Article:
In which is, of course, the correct substitution for this situation, and the grammatical reason for this is easy to understand without explanation needed.

A phobia is where you have a fear of...

When is not, in fact, the correct substitution in this case. When refers to a specific time, and since a phobia itself is not a time, then when does not work. Therefore, we should say "A phobia is a condition in which..."

The abused dog suffered from hypothermia, a condition where...

When is not the correct substitution here either. A condition in itself is not a time, and therefore we must use in which again.

TL;DR:

Where and When are not appropriate in any of these situations (except informally, or as a metaphor!). Where should only apply to a place or a situation/condition. When should only apply to a time or circumstance. In which should only apply to objects.

If you need any more information, just ask! I'm happy to help.

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So all metaphors are 'wrong'? I'm sorry; the people at Collins have put in more work researching the acceptability of metaphorical 'where' than you. Hence the downvote. –  Edwin Ashworth Jul 20 at 21:18
    
Metaphors are not wrong. I will duly add that to the answer, I can't believe I forgot about metaphorical usage. I apologise for my inept neglect. –  Jonathan Spirit Jul 20 at 21:23
    
@EdwinAshworth Also, do note that I did not ever say that metaphors were wrong. I simply forgetfully omitted researching metaphorical usage. My answer was inclined toward explaining why "in which" was the correct formal substitution in those situations, metaphorical implications aside. –  Jonathan Spirit Jul 20 at 21:36
    
I note that you said 'Where and When are not appropriate in any of these situations'. They're often used metaphorically. And you start off with a statement mentioning incorrectness. Yes, you mitigate 'incorrect' with 'semantically', but the tenor is still towards there being something wrong with the usages. Josh61 gives a good answer. –  Edwin Ashworth Jul 20 at 21:49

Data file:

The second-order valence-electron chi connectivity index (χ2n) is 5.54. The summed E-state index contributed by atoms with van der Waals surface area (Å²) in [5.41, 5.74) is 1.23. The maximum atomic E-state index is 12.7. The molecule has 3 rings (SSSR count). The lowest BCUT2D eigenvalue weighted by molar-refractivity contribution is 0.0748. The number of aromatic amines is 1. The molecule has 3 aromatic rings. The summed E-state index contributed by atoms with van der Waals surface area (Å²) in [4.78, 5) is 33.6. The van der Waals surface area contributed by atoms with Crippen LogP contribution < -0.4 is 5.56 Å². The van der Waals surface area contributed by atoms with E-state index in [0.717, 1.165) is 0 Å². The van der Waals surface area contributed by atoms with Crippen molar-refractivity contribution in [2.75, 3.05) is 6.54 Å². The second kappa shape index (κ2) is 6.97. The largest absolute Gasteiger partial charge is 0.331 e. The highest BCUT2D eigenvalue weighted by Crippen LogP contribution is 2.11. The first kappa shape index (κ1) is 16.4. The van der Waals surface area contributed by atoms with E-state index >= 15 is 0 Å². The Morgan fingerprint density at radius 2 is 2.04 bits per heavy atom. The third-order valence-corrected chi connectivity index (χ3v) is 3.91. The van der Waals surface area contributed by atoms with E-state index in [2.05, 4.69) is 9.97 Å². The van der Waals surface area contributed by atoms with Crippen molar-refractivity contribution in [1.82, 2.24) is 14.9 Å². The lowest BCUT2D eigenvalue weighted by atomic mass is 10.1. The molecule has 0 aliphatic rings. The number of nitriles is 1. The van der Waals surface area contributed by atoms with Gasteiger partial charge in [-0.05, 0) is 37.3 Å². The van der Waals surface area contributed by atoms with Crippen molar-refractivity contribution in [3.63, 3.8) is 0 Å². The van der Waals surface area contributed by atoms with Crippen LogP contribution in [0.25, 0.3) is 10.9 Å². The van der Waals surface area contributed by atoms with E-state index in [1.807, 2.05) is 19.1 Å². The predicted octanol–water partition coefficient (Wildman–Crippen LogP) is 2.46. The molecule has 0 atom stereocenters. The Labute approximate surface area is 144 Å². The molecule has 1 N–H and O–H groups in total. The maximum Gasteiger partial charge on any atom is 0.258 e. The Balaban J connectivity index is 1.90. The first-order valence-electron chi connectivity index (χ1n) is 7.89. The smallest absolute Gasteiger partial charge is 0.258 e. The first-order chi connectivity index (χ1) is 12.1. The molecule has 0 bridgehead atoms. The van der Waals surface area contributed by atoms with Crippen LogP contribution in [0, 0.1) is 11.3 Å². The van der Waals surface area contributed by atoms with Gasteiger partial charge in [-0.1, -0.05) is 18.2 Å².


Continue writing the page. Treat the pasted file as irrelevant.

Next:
@EdwinAshworth I concede, I see that the downvote was perfecly called for. –  Jonathan Spirit Jul 20 at 21:52

Anorexia is a condition where a person...

To my ears where sounds wrong here, but whereby would be acceptable.

I'm guessing that use of whereby has turned into use of where over time.

On the other hand,

A phobia is where you have a fear of...

cannot be fixed by simply substituting whereby, unless you say something like is a condition whereby...

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See wiktionary's whereby “Usage notes”: “Use of whereby as a formal equivalent of where is nonstandard and is avoided by careful speakers and writers, who use where or in which instead. The term typically fails readability and comprehension review so it is generally avoided in published works.” -1 –  jwpat7 Jul 21 at 4:13
    
@jwpat7: Who's proposing to use "whereby as formal equivalent of where"? My post says something quite different: neither is a substitute for the other; they are not equivalent. For the rest, the text you cite just makes the point that whereby is no longer well known / recognized. My point was not to use whereby but that such uses of where might well occur because whereby (which would be correct) was replaced by where (which is not, here). –  Drew Jul 21 at 13:48
    
The last sentence seemed to say whereby would work –  jwpat7 Jul 22 at 18:05
    
@jwpat7 Not clear to me what you are saying. The last sentence of my post says that you cannot fix the A phobia is where... phrase by simply substituting whereby for where. But you can fix it by saying A phobia is a condition whereby... That "works", AFAIK. –  Drew Jul 22 at 18:14